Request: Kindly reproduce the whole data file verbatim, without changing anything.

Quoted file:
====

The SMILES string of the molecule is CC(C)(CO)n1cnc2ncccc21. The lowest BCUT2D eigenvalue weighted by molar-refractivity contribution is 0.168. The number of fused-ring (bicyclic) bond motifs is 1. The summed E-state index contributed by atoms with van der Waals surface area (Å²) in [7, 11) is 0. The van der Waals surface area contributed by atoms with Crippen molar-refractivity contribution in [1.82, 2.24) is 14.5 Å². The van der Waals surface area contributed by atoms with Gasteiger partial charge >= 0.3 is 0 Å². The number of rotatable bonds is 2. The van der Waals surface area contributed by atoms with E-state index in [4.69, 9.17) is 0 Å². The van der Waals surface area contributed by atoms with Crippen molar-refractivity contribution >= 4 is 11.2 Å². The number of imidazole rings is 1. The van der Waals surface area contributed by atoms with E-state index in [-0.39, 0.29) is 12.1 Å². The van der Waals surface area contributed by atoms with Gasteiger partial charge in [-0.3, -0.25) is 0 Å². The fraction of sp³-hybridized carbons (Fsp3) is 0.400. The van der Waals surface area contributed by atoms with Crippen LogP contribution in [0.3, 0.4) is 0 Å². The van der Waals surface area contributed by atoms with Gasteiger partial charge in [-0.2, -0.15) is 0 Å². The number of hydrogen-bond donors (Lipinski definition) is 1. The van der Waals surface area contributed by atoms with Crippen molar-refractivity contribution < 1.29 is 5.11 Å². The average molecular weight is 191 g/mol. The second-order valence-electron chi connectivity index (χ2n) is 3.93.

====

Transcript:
The SMILES string of the molecule is CC(C)(CO)n1cnc2ncccc21. The lowest BCUT2D eigenvalue weighted by molar-refractivity contribution is 0.168. The number of fused-ring (bicyclic) bond motifs is 1. The summed E-state index contributed by atoms with van der Waals surface area (Å²) in [7, 11) is 0. The van der Waals surface area contributed by atoms with Crippen molar-refractivity contribution in [1.82, 2.24) is 14.5 Å². The van der Waals surface area contributed by atoms with Gasteiger partial charge >= 0.3 is 0 Å². The number of rotatable bonds is 2. The van der Waals surface area contributed by atoms with E-state index in [4.69, 9.17) is 0 Å². The van der Waals surface area contributed by atoms with Crippen molar-refractivity contribution >= 4 is 11.2 Å². The number of imidazole rings is 1. The van der Waals surface area contributed by atoms with E-state index in [-0.39, 0.29) is 12.1 Å². The van der Waals surface area contributed by atoms with Gasteiger partial charge in [-0.3, -0.25) is 0 Å². The fraction of sp³-hybridized carbons (Fsp3) is 0.400. The van der Waals surface area contributed by atoms with Crippen LogP contribution in [0.3, 0.4) is 0 Å². The van der Waals surface area contributed by atoms with Gasteiger partial charge in [-0.2, -0.15) is 0 Å². The number of hydrogen-bond donors (Lipinski definition) is 1. The van der Waals surface area contributed by atoms with Crippen molar-refractivity contribution < 1.29 is 5.11 Å². The average molecular weight is 191 g/mol. The second-order valence-electron chi connectivity index (χ2n) is 3.93.